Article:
'Spit' test pilot slams yob culture

A CHIEF test pilot during the Second World War has bemoaned today's yob culture and Government polices which he believed has “betrayed” his fellow comrades.

A CHIEF test pilot during the Second World War has bemoaned today's yob culture and Government polices which he believed has “betrayed” his fellow comrades.

Alex Henshaw. 93, gave a damning verdict saying it was now not safe to live in England - more than 60 years after his team flew thousands of test flights preparing Spitfire planes for the war.

And he called on the Government to tighten up on law and order and allow officers more time to fight crime.

He said: “It 's so sad that all those young men willingly gave their lives to protect that way of life in towns and villages.


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“But if they were asked now about how they felt they would have just one word - betrayed. In 1940, anyone could go out anywhere in the country unmolested.

“Now you pick up the paper and you wonder if it is safe to live in your own country. Some law and order policies are utterly stupid and I think there are problems throughout the whole gambit of law.”

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He claimed: “The politicians are doing nothing to stop the problem we face now in every town, city and village.”

Mr Henshaw, who lives in Newmarket, was the chief test pilot for the Spitfire through most of the war and the task was often fraught with danger. During that time, there were 127 accidents and four pilots in Mr Henshaw's team died.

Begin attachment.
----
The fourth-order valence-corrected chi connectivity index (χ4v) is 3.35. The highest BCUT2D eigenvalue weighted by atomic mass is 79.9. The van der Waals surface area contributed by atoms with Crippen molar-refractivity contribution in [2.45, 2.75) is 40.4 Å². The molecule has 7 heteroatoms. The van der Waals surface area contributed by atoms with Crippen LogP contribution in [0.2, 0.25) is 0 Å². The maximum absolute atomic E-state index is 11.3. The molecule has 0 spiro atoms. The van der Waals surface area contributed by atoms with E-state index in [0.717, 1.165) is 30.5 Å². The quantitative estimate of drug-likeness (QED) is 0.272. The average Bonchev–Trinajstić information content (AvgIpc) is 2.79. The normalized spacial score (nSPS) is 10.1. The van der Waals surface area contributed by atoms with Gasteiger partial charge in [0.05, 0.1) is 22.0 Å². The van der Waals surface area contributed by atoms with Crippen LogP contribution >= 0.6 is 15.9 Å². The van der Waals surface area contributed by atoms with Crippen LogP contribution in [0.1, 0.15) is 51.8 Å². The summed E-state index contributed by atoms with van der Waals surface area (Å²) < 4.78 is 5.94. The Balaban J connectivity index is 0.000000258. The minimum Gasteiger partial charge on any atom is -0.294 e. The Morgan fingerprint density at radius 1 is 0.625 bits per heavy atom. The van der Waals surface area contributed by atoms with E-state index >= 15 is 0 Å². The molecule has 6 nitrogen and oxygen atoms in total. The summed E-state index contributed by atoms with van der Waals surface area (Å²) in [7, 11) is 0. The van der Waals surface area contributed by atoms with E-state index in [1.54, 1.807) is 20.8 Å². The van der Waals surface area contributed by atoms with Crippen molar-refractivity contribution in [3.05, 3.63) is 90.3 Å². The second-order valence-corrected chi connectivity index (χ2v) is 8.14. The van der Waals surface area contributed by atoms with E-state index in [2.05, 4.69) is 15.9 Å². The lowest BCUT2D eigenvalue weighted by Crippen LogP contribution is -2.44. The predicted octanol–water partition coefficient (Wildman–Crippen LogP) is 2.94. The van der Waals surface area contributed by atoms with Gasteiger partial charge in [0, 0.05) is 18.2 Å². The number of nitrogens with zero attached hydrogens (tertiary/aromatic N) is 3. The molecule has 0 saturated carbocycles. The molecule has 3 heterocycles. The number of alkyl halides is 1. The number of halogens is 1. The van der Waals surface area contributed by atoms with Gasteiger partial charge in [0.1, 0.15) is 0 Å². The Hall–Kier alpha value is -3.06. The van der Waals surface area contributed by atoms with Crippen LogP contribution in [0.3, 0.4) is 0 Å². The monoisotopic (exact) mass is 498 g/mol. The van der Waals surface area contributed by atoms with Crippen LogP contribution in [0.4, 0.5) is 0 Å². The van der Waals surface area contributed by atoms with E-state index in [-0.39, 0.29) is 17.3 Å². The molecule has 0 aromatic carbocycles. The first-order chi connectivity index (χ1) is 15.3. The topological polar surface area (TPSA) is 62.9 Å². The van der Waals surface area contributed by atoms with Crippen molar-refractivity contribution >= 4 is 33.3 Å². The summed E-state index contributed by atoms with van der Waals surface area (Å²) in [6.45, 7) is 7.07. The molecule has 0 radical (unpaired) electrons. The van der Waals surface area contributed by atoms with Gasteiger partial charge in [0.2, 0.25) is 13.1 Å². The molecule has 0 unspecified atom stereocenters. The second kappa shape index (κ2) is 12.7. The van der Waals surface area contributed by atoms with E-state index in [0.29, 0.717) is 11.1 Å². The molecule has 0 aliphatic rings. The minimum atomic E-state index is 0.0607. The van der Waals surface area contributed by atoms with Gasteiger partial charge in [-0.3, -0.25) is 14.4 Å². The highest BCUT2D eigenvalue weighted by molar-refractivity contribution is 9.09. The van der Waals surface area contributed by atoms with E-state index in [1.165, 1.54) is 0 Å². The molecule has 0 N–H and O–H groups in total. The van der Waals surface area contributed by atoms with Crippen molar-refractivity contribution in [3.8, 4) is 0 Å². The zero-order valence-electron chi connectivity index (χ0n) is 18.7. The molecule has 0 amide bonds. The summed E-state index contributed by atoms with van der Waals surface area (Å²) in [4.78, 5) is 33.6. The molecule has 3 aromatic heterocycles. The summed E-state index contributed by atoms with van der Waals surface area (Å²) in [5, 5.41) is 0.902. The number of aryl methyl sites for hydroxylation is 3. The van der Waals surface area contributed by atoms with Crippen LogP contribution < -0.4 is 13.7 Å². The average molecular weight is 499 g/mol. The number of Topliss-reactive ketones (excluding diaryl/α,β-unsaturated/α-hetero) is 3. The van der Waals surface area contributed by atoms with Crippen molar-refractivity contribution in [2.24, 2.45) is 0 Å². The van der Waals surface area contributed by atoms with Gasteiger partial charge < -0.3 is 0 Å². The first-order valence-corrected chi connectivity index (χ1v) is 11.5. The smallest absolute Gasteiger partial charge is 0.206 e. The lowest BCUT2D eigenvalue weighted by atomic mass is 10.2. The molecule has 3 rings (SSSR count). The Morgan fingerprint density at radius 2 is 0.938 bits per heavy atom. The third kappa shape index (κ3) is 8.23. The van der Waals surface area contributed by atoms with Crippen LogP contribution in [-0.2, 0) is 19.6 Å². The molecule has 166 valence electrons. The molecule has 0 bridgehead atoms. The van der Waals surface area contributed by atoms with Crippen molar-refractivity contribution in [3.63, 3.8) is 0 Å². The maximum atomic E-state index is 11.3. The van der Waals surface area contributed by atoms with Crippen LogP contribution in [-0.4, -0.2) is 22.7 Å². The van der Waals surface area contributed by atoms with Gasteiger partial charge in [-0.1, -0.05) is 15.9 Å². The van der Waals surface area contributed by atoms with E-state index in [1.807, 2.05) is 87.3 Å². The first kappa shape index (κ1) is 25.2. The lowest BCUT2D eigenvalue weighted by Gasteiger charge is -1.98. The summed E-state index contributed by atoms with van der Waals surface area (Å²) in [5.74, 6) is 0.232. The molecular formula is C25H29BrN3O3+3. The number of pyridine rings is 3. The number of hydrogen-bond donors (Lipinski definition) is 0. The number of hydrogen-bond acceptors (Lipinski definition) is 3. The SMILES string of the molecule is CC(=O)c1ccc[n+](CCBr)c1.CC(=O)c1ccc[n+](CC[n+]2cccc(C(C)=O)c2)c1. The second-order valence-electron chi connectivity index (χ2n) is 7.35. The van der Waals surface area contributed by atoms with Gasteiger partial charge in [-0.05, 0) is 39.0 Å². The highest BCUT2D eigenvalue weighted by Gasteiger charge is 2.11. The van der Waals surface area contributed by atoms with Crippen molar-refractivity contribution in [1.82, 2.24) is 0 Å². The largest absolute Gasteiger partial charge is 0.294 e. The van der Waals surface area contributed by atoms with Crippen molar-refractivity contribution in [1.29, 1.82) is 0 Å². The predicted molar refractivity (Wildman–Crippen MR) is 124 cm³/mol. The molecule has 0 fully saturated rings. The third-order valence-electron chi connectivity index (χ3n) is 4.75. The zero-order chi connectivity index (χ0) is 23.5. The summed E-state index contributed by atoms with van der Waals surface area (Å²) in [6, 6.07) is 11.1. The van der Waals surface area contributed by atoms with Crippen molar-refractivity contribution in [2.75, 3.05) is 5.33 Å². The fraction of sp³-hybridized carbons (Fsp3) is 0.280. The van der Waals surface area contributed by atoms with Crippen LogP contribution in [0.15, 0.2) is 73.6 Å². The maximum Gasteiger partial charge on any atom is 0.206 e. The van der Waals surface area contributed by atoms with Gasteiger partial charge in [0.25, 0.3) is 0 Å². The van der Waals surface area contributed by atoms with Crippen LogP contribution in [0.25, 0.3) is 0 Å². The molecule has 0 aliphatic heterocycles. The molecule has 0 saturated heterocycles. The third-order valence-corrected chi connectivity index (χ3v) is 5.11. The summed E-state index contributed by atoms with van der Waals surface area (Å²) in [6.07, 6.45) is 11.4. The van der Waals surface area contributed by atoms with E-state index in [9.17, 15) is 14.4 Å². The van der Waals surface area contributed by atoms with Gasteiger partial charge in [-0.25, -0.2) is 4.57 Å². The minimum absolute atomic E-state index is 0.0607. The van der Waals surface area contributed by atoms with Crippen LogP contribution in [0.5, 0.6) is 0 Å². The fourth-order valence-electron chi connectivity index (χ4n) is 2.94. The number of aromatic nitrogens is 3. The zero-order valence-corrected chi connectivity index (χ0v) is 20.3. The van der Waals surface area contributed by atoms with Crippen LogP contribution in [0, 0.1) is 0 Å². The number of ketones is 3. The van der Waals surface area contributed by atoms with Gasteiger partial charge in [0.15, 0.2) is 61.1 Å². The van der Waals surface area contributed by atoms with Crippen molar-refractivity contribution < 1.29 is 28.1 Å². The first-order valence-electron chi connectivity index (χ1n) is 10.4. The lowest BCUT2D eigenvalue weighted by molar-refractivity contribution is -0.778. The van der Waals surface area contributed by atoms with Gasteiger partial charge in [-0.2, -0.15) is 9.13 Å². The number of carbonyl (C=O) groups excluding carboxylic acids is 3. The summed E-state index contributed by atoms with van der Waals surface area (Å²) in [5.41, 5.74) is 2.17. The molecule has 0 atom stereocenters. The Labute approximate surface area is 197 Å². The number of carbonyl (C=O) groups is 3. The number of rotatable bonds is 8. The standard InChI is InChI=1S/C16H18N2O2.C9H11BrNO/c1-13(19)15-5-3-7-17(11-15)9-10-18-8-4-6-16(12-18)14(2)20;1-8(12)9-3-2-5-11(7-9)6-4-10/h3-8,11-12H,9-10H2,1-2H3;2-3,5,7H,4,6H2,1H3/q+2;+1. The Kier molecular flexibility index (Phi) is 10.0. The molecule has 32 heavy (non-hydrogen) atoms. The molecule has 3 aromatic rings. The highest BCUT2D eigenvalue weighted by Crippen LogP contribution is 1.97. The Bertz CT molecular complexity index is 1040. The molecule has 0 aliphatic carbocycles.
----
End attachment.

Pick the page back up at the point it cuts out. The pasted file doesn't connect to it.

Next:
But now he believes the war effort has been lost on today's generation, which suffers from a lack of discipline, he claimed.

“The older generation has been betrayed and there's no doubt about that at all,” he said. “Manners have gone by the board and so has integrity. I think the whole thing is discipline - which is something sadly lacking in today's society.”

Before volunteering to join the RAF at the outbreak of the war, Mr Henshaw won the prestigious King's Cup air race at the age of 25.

He initially wanted to sign up as a fighter pilot but following a “discouraging response”, he became the chief test pilot at the Spitfire factory in the West Midlands.

Earlier this month , Mr Henshaw was back behind the controls of the “Spit” for a special event commemorating the 70th anniversary of its first flight.

Speaking at the time, he said: “For me this really is full circle as I first flew the Spitfire from Eastleigh on my birthday in November 1939 and this is the last time I will go up in one - so it's very nostalgic.”

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